China is known for its bullet-trains, allowing people to be able to go to their destinations in almost a blink of an eye. However, in what appears to be a miraculous feat, all of its bullet-trains are now connected in a vast network.
Startup company, ReGen Villages, is collaborating with a Dutch architectural firm to create self-sustaining communities that would grow their own food and produce their own energy.
NOAA released the first image of the Earth taken by the new GOES-16 satellite. The satellite that can produce high-resolution images will help forecasters give more accurate weather observations.
2017 is turning out to be an exciting year in the field of transportation. The Airbus Group plans to test a prototype of its self-piloted flying car as a way to avoid gridlock by the end of 2017. This was confirmed by the group's chief executive officer.
Five years from now, here are the amazing innovations that's set to rock the world.
A lot of people hate the dentist. Taking teeth out is perhaps one of the most painful things to have ever happened in anyone's life, given the amount of nerves connected to a single tooth.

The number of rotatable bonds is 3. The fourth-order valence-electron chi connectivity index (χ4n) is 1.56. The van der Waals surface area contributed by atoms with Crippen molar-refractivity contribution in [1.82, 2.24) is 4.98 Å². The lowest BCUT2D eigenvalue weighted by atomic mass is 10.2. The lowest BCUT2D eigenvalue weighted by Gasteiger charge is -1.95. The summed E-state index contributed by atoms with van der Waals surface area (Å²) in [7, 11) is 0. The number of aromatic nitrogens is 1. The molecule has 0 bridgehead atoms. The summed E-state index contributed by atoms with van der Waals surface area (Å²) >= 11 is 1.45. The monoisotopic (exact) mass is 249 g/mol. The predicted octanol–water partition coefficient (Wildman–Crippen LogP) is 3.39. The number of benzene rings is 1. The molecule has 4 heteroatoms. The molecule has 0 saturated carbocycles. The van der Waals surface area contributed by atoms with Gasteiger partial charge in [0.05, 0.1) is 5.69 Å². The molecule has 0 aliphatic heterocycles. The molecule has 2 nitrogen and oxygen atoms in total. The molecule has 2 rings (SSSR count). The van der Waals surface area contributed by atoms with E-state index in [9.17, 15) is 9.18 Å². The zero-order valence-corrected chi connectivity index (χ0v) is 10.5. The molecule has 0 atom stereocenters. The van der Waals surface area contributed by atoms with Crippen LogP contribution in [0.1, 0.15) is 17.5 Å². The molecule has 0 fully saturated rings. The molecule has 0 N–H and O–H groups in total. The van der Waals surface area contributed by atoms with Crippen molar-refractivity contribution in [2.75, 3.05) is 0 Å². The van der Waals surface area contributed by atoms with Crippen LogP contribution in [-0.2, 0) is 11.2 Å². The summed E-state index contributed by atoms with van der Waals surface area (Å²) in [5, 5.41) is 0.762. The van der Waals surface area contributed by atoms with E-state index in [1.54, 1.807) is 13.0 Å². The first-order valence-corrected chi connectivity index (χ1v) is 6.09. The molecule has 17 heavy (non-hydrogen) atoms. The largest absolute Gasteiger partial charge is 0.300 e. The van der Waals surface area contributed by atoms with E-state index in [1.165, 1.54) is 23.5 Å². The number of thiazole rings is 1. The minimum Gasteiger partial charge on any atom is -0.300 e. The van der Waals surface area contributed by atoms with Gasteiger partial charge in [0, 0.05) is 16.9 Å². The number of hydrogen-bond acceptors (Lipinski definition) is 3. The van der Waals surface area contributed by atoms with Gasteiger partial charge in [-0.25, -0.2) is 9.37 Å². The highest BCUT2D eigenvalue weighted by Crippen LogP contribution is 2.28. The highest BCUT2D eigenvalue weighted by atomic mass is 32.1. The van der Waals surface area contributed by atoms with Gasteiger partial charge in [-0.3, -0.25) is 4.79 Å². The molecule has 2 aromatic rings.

Brainwave authentication is one of the many new biometric measures that are being proposed as alternative to passwords. The idea is for authentication to be done with electroencephalogram (EEG) readings.
In what appears to be a surprising turn of events, while many US states have incentives to get more of their electricity from renewable energy, some Republican legislators in Wyoming are proposing to cut the state off its most abundance source - wind energy.
Is there a better teacher than a WiFi-connected Albert Einstein?
Microsoft has just announced this morning that it has finally acquired AI startup Maluuba, a Toronto-based company that wants to use deep learning for language processing.
This new wearable can diagnose pneumonia three times faster than a doctor can.
Scientists and researchers are anxiously standing by as the Brains vs AI Poker Tournament is now in the works.
There appears to be a private clinic where people can pay $8,000 so their veins could be pumped with blood plasma from teenagers and young adults. This is courtesy of Jesse Karmazin, the entrepreneur who, with his startup Ambrosia, wants to utilize the potential of "young blood."
There appears to be a resolution that grants robots legal status in order to hold them "responsible for acts or omissions" that may be passed by the European Parliament legal affairs committee.